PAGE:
This is 2019. Boys and girls who front campaigns are using their public platforms to make a change in the industry and the world as a whole. That’s why we decided to spotlight some of the trailblazers in the modelling world. The spotlight is now on Grace Mahary, the Canadian model providing renewable energy to communities where energy poverty is a primary concern.
After walking a Givenchy exclusive for AW12, a show that would prove breakthrough for her career, Mahary took a solo trip to Eritrea. Riding high from an exciting fashion week, the Edmonton-born model decided it was time to make her first visit back as an adult to the country where her parents were born and a place which her family still has strong ties. Seven years later, Mahary still remembers the black smoke looming over the sewing district where she went to do some shopping: “I specifically remember going into the sewing and fashion market that they have downtown and just seeing black smoke spewing out of these shops. I’m like ‘Oh my god, how are these people working in these conditions.’ If I can hardly breathe walking through this market, going to look for fabric and to shop, I can only imagine how these people are living and breathing in this air. It got my gears turning.”
Grace Mahary has served face for the editorials of Vogue, W, and CR Fashion Book and has walked the runways for the likes of Chanel and Dior, in addition to Givenchy. Now, she adds being the face of renewable energy to her running list of accomplishments. In 2017, Mahary launched Project Tsehigh, a nonprofit dedicated to providing clean energy to energy impoverished communities. Their initial project equipped the entire community of Maaya with solar panel units; all in all 101 households, a church, a mosque, and a school were upgraded. It’s important to note that Project Tsehigh not only installed the solar panels, they also educated the townspeople on how to independently use the technology to their advantage. Nonprofits doing outreach have been criticised in the past for dumping new appliances onto locals without facilitating the necessary education needed to operate them; more often than not, this leaves those on the receiving end with more problems than solutions.
Making sure women felt empowered throughout the installation process was also something she paid special attention to. With the addition of solar panels in Maaya, the plan was to create a huge shift in how energy was created in the town and Mahary wanted to make sure the women had a say in the role this renewable energy would play going forward. “In our last project, we made sure each solar unit that was installed was made useful to each woman in the household,” she explained. “We [then] took a survey on what they wanted next, because once we install there’s a checkup and we realized they want solar-powered milling machines. For us, that means the world, because we’re giving them an opportunity to run their own businesses. It gives them an opportunity to have an input into what kind of economy and energy is being used in their community. And it gives them a voice that previously they didn’t have.”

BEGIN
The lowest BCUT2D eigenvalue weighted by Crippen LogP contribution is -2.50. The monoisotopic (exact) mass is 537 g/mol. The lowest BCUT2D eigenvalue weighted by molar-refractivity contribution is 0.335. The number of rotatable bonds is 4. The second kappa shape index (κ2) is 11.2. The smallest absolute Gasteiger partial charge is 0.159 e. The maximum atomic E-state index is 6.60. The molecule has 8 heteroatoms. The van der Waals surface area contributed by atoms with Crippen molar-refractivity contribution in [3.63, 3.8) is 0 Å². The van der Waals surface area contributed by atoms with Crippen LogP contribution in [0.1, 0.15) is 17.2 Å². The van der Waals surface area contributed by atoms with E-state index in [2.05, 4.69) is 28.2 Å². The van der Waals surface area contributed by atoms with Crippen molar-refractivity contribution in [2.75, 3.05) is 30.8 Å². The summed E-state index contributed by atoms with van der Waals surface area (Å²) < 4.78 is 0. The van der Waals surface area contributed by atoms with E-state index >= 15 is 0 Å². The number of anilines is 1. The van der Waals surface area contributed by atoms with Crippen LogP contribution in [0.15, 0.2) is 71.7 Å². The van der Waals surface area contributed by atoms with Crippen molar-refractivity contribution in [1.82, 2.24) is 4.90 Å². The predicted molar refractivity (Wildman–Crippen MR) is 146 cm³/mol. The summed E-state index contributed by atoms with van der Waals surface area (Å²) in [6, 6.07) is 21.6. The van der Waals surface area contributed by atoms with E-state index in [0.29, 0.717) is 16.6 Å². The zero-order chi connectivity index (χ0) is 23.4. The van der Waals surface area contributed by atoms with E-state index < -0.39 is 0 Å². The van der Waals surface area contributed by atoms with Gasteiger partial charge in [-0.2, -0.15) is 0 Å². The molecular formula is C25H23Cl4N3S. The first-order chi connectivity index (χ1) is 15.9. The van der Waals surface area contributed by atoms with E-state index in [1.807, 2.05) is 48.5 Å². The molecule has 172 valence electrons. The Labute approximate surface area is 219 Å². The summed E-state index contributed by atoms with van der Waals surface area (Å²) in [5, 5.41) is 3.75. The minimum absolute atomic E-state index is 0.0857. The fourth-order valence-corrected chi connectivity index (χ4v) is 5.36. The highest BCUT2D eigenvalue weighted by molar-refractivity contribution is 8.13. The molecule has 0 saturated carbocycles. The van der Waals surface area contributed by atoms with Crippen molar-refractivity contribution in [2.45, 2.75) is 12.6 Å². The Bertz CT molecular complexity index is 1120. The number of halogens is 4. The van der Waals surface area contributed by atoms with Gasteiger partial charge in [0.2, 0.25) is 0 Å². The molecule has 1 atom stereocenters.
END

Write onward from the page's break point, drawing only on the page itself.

Not surprisingly, the fashion industry has shown out with support for both Grace Mahary and Project Tsehigh. “It’s been super welcoming,” she said. “People in the [fashion] industry have been, maybe surprised, but also really supportive.” Project Tsehigh currently has two other projects in the works, one based in Ghana, the other in Ethiopia. For the Ghana project, the nonprofit is partnering with Studio 189, a fashion lifestyle brand launched by Rosario Dawson and Abrima Erwiah that was awarded the CFDA + Lexus Fashion Initiative Prize for its sustainability efforts last year. Collaborating with brands like Nike and Fendi in the past, Studio 189 makes clothing inspired by the African continent. Project Tsehigh is in the process of powering their Accra-based factory entirely with solar energy.
The next big project coming up? Installing solar energy in a primary school based in Tanzania. The school has 800+ students plus 10 teaching staff — and zero access to electricity. Right now, Project Tsehigh is in its final month of fundraising for the mission and has announced an official partnership with Wildland Trekking, an international tour company offering hikes across the globe. Those who sign up for Wildland’s November hike on Mount Kilimanjaro will help install solar panels at the school and hand out inflatable solar lights to students for the first two days of their trip. If there’s one thing Mahary and Project Tsehigh want to make clear about the field of renewable energy, it’s that we all have a part to play in making access to it a priority. “Even if you’re in a developed nation, we still have our work to do,” she shares. “We are actually the number one polluters in the world, with the amount of traditional fossil fuels we’re using. It isn’t just a developing nations issue, it’s a worldwide issue.”
You can read more about the latest projects underway at Project Tsehigh here.